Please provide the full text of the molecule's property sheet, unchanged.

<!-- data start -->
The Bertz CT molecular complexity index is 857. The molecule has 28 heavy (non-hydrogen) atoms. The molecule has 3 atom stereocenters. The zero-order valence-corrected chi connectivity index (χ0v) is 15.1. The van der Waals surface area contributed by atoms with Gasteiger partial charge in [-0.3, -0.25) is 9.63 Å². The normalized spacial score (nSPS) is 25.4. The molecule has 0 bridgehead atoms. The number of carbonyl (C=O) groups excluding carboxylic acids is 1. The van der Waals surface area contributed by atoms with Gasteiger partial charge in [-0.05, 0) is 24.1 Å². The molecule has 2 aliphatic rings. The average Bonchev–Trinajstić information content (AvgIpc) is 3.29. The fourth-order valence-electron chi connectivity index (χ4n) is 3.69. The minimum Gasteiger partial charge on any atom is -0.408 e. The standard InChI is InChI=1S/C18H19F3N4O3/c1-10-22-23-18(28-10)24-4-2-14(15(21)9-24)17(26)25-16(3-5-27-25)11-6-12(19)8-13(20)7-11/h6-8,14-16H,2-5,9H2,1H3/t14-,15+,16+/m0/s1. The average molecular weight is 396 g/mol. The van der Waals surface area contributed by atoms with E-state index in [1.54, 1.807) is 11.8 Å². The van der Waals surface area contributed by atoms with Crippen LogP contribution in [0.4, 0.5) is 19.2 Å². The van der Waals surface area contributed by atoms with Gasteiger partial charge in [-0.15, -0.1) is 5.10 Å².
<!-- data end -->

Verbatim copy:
The Bertz CT molecular complexity index is 857. The molecule has 28 heavy (non-hydrogen) atoms. The molecule has 3 atom stereocenters. The zero-order valence-corrected chi connectivity index (χ0v) is 15.1. The van der Waals surface area contributed by atoms with Gasteiger partial charge in [-0.3, -0.25) is 9.63 Å². The normalized spacial score (nSPS) is 25.4. The molecule has 0 bridgehead atoms. The number of carbonyl (C=O) groups excluding carboxylic acids is 1. The van der Waals surface area contributed by atoms with Gasteiger partial charge in [-0.05, 0) is 24.1 Å². The molecule has 2 aliphatic rings. The average Bonchev–Trinajstić information content (AvgIpc) is 3.29. The fourth-order valence-electron chi connectivity index (χ4n) is 3.69. The minimum Gasteiger partial charge on any atom is -0.408 e. The standard InChI is InChI=1S/C18H19F3N4O3/c1-10-22-23-18(28-10)24-4-2-14(15(21)9-24)17(26)25-16(3-5-27-25)11-6-12(19)8-13(20)7-11/h6-8,14-16H,2-5,9H2,1H3/t14-,15+,16+/m0/s1. The average molecular weight is 396 g/mol. The van der Waals surface area contributed by atoms with E-state index in [1.54, 1.807) is 11.8 Å². The van der Waals surface area contributed by atoms with Crippen LogP contribution in [0.4, 0.5) is 19.2 Å². The van der Waals surface area contributed by atoms with Gasteiger partial charge in [-0.15, -0.1) is 5.10 Å².